Peer Review, Retractions and Clicks
For science, peer review is the fuel that drives the system. For authors, peer review is quality control, and for readers, it is an assurance of reasonable validity. For the public, peer review in the health sciences especially could be the difference between life and death.
As I wrote in the SA Journal of Science (SAJS, 116 No 9/10), good reviewers i) constructively engage submissions; ii) enable improvements; and iii) refer authors to cognate studies that strengthen (or contest) their own arguments in a holistic mapping of the topic (https://www.sajs.co.za/issue/view/810).
The Academy of Science of South Africa (ASSAf), the National Research Foundation (NRF) and the Department of Higher Education and Training (DHET) constitute the national research infrastructure. Quality, not quantity, increased research capacity, and global competitiveness, not parochial myopia, are the driving criteria of these institutions. These laudable objectives tend to get lost in the endless institutional need to balance budgets.
Peer reviewing is absent from performance management templates, even as community engagement, unless emphasised by the form-filler. This lack occurs because there is no “return” for authors and universities for anything but the discrete incentive-earning article, whether or not it is read, cited or impactful. The social contract needs fixing as reviewers are often non-responsive; don’t deliver or fail to engage submissions meaningfully. “How-to-get-published workshops” should be complemented with training in peer review. The ying cannot work without the yang.
The epidemic of recent article retractions - especially in the sciences - is indicative of potentially good science being managed badly. So bad that a former president of the British Science Association mischievously proposed limiting each academic to but one article annually. But this would bankrupt our universities given their dependence on the DHET publication incentive.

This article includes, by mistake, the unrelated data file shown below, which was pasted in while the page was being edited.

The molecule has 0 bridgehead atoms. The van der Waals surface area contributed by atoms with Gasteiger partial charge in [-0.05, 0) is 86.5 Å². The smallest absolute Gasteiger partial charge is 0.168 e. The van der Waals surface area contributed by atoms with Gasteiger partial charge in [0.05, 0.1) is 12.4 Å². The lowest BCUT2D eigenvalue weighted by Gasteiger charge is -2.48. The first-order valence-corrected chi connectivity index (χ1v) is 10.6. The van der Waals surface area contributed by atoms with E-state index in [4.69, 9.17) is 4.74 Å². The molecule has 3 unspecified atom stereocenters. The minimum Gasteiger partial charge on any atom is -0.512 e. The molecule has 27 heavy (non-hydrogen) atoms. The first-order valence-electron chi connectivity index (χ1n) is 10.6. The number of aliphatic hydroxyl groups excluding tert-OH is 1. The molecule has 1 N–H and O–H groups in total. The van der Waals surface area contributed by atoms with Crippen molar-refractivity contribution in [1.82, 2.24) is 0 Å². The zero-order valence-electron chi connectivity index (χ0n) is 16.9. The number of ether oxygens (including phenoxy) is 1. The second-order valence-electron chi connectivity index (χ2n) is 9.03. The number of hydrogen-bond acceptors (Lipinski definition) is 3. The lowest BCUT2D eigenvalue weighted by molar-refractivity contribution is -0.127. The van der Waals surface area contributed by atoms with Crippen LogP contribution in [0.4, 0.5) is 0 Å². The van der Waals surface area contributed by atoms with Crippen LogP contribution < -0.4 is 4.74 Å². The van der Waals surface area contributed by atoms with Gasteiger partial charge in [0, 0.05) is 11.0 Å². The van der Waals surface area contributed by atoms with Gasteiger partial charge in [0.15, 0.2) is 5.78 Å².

Voluntary editors and peer reviewers are unpaid cash cows enabling impatient South African authors to feed the subsidy millions into their universities and onward to themselves, depending on internal disbursement policies. That’s the institutional upside. The downside is that pro bono editors and peer reviewers labour after hours, with little recognition from their employers. Only production-line products - “accredited” of course - will qualify for research incentives and institutional recognition.
Peer reviewing is not gatekeeping, preventing publication or incentive earning. Rather, reviewers are skilled advisors who, while possibly rejecting an article, can be nevertheless helpful for enabling revisions.
The flip side is: does the author respond appropriately? South African authors are sometimes mystified and occasionally resentful when required to engage in extended dialogue with editors, sometimes over many drafts. And, hiding in plain sight, is the very high incidence of plagiarism within the 17 South African management journals, as identified by Adele Thomas, also writing in SAJS (https://www.sajs.co.za/article/view/5723).